Plástica (San Juan, Puerto Rico). --1977
The editorial categories are research topics that have guided researchers during the recovery phase and continue to be the impetus behind the Documents Project’s digital archive and the Critical Documents book series. Developed by the project’s Editorial Board, each of the teams analyzed this framework and adapted it to their local contexts in developing their research objectives and work plans during the Recovery Phase. Learn more on the Editorial Framework page.
The editorial board of the magazine Plástica reproduced part of an article on art criticism—a topic of great interest to the Puerto Rican art milieu—that had previously been published in the Mexican magazine ARTE-noticias. To expand on the article’s topic, Puerto Rican artists were asked two questions: “How important is art criticism to you?” and “What role do you think art criticism should play in Puerto Rico?” The artists interviewed stated that in the Island, art criticism often consists of an inconsequential, subjective, and personal account of an exhibition. They did believe, however, that art criticism is important insofar as it helps people to “hone their senses in order to increase understanding and enjoyment.”
The Mexican artists interviewed were Helen Escobedo, Raúl Madrigal, and Regina Rull; and the Puerto Ricans were Rosita Haeussler, José Antonio Torres Martinó, Paul Camacho, Antonio Navia, and Luis Hernández Cruz.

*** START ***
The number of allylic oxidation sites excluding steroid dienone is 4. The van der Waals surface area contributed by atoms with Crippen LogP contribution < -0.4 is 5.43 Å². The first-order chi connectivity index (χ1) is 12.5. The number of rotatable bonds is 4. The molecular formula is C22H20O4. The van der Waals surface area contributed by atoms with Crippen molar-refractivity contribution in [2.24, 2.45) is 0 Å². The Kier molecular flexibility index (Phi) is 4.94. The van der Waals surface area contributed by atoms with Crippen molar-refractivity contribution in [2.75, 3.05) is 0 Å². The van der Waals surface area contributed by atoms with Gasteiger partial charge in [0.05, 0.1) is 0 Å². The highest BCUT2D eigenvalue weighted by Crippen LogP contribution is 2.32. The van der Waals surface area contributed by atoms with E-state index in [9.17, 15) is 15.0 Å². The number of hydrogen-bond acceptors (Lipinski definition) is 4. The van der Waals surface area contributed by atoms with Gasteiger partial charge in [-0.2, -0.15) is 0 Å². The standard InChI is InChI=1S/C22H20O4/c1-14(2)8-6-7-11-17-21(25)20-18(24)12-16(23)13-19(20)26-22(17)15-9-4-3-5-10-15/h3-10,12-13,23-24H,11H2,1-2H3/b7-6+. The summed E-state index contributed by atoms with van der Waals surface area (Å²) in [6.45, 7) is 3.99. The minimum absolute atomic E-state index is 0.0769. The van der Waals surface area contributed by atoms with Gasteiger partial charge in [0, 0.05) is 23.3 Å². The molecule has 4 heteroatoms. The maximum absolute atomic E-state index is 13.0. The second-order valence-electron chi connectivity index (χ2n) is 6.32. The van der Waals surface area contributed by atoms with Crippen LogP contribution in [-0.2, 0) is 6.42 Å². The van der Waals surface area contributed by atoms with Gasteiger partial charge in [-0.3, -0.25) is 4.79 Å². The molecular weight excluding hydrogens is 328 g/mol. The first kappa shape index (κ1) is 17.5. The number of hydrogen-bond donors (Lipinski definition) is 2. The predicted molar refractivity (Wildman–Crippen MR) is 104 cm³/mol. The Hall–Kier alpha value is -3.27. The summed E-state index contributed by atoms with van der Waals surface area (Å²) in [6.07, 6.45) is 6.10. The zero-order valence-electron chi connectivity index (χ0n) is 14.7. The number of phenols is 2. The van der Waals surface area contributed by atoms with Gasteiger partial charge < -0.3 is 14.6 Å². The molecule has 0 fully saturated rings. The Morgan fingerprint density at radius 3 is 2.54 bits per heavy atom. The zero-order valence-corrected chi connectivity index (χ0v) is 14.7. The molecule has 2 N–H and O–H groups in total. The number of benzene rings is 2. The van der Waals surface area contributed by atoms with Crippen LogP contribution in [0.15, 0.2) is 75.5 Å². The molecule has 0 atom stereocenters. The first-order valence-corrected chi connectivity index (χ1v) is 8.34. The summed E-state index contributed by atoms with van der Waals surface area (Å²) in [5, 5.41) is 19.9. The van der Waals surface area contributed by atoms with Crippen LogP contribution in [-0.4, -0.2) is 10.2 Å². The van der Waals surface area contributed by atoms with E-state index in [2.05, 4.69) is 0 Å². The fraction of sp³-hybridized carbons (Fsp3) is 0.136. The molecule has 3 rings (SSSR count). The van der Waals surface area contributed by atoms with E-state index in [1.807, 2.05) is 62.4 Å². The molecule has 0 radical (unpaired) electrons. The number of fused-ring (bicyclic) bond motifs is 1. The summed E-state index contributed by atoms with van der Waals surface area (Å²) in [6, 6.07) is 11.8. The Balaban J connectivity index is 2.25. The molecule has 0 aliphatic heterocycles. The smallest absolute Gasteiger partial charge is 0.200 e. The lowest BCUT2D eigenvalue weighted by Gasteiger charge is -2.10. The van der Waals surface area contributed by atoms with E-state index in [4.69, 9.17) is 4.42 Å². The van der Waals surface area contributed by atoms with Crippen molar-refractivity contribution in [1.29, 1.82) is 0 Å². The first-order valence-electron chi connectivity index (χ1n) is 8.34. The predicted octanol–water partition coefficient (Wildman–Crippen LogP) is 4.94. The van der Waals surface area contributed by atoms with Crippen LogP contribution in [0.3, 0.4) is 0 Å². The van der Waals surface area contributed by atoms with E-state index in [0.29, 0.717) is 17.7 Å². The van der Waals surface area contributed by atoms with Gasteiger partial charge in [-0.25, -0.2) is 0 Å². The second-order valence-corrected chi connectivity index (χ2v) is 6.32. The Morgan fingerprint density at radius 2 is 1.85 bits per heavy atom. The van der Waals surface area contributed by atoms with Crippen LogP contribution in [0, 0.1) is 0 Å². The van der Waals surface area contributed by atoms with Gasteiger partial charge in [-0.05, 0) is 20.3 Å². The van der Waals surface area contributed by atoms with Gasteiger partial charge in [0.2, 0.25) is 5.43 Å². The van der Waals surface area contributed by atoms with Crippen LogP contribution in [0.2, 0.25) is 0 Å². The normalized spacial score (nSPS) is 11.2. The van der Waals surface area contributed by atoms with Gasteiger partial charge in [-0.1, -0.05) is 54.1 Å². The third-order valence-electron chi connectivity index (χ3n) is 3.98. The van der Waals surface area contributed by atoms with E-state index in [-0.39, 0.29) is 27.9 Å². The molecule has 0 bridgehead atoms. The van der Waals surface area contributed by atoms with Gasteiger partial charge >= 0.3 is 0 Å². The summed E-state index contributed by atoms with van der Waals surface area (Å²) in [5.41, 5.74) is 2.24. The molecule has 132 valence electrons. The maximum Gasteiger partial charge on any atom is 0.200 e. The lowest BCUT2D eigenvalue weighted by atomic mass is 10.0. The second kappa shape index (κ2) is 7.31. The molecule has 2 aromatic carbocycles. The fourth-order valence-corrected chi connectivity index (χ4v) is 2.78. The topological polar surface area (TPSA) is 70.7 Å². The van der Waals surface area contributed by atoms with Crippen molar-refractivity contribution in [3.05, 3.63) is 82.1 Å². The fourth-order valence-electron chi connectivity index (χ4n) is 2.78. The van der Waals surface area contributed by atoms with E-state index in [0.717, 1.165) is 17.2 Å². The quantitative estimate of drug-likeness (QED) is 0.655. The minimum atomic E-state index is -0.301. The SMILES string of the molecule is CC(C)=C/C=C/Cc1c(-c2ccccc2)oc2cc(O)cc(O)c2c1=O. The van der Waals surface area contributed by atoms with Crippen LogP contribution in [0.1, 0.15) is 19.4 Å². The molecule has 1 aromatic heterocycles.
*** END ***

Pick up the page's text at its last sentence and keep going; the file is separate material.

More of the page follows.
Plástica magazine, where this review was published, was an art publication that appeared fairly regularly in Puerto Rico. It began modestly enough in 1968, as the newsletter of the Liga de arte de San Juan [San Juan Art League], but changed its name in 1978 to Plástica revista de la Liga de estudiantes de San Juan [San Juan Student League Visual Arts Magazine]. Its very specific title notwithstanding, the twenty-one issues of the magazine explored a wide range of subjects within the broad parameters of Puerto Rican and Latin American art, filling its pages with retrospective coverage of subjects, such as the V Bienal de San Juan del grabado latinoamericano y del Caribe [5th San Juan Biennial of Latin American and Caribbean Prints] (1981), Puerto Rican architecture, and Latin American visual arts. The first editorial board of the magazine included Hélène Saldaña, Delta Picó, Cordelia Buitrago, and J.M. García Segovia. In addition to the many essays written by top Puerto Rican thinkers, the magazine published contributions from some of the leading Latin American artists and critics, such as Luis Camnitzer, Damián Bayón, Jacqueline Barnitz, Samuel Cherson, Joseph Alsop, Omar Rayo, and Ricardo Pau Llosa, among many others.